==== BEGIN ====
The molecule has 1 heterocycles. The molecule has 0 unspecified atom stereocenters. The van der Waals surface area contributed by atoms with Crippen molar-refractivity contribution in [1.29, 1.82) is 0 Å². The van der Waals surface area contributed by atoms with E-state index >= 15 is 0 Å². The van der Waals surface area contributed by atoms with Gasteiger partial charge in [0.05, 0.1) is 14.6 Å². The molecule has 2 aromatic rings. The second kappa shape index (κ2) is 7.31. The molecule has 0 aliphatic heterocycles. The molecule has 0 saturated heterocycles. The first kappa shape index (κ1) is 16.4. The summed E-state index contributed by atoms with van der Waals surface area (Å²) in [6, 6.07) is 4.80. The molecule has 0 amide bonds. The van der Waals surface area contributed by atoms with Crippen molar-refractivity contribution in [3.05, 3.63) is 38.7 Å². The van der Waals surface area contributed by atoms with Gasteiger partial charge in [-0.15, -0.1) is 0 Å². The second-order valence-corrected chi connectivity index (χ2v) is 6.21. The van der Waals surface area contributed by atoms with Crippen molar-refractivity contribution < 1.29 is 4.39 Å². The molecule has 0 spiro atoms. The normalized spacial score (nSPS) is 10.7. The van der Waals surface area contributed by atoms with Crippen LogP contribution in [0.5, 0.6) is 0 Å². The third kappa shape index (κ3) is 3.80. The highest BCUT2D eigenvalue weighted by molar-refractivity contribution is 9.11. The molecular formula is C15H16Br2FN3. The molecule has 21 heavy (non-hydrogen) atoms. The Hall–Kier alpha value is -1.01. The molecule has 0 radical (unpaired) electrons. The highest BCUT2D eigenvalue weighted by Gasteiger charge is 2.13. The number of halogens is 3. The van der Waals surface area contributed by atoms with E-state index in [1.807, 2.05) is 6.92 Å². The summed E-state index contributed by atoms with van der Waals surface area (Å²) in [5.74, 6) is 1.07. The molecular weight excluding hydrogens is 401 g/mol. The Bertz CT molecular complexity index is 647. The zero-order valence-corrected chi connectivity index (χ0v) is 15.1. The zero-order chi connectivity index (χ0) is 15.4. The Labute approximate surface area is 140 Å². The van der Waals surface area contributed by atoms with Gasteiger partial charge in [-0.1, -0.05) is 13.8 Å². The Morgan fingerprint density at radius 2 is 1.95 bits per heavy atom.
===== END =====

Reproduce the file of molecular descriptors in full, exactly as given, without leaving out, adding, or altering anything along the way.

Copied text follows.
The molecule has 1 heterocycles. The molecule has 0 unspecified atom stereocenters. The van der Waals surface area contributed by atoms with Crippen molar-refractivity contribution in [1.29, 1.82) is 0 Å². The van der Waals surface area contributed by atoms with E-state index >= 15 is 0 Å². The van der Waals surface area contributed by atoms with Gasteiger partial charge in [0.05, 0.1) is 14.6 Å². The molecule has 2 aromatic rings. The second kappa shape index (κ2) is 7.31. The molecule has 0 aliphatic heterocycles. The molecule has 0 saturated heterocycles. The first kappa shape index (κ1) is 16.4. The summed E-state index contributed by atoms with van der Waals surface area (Å²) in [6, 6.07) is 4.80. The molecule has 0 amide bonds. The van der Waals surface area contributed by atoms with Crippen molar-refractivity contribution in [3.05, 3.63) is 38.7 Å². The van der Waals surface area contributed by atoms with Gasteiger partial charge in [-0.15, -0.1) is 0 Å². The second-order valence-corrected chi connectivity index (χ2v) is 6.21. The van der Waals surface area contributed by atoms with Crippen molar-refractivity contribution < 1.29 is 4.39 Å². The molecule has 0 spiro atoms. The normalized spacial score (nSPS) is 10.7. The van der Waals surface area contributed by atoms with Crippen LogP contribution in [0.5, 0.6) is 0 Å². The third kappa shape index (κ3) is 3.80. The highest BCUT2D eigenvalue weighted by molar-refractivity contribution is 9.11. The molecular formula is C15H16Br2FN3. The molecule has 21 heavy (non-hydrogen) atoms. The Hall–Kier alpha value is -1.01. The molecule has 0 radical (unpaired) electrons. The highest BCUT2D eigenvalue weighted by Gasteiger charge is 2.13. The number of halogens is 3. The van der Waals surface area contributed by atoms with E-state index in [1.807, 2.05) is 6.92 Å². The summed E-state index contributed by atoms with van der Waals surface area (Å²) in [5.74, 6) is 1.07. The molecular weight excluding hydrogens is 401 g/mol. The Bertz CT molecular complexity index is 647. The zero-order valence-corrected chi connectivity index (χ0v) is 15.1. The zero-order chi connectivity index (χ0) is 15.4. The Labute approximate surface area is 140 Å². The van der Waals surface area contributed by atoms with Gasteiger partial charge in [-0.1, -0.05) is 13.8 Å². The Morgan fingerprint density at radius 2 is 1.95 bits per heavy atom.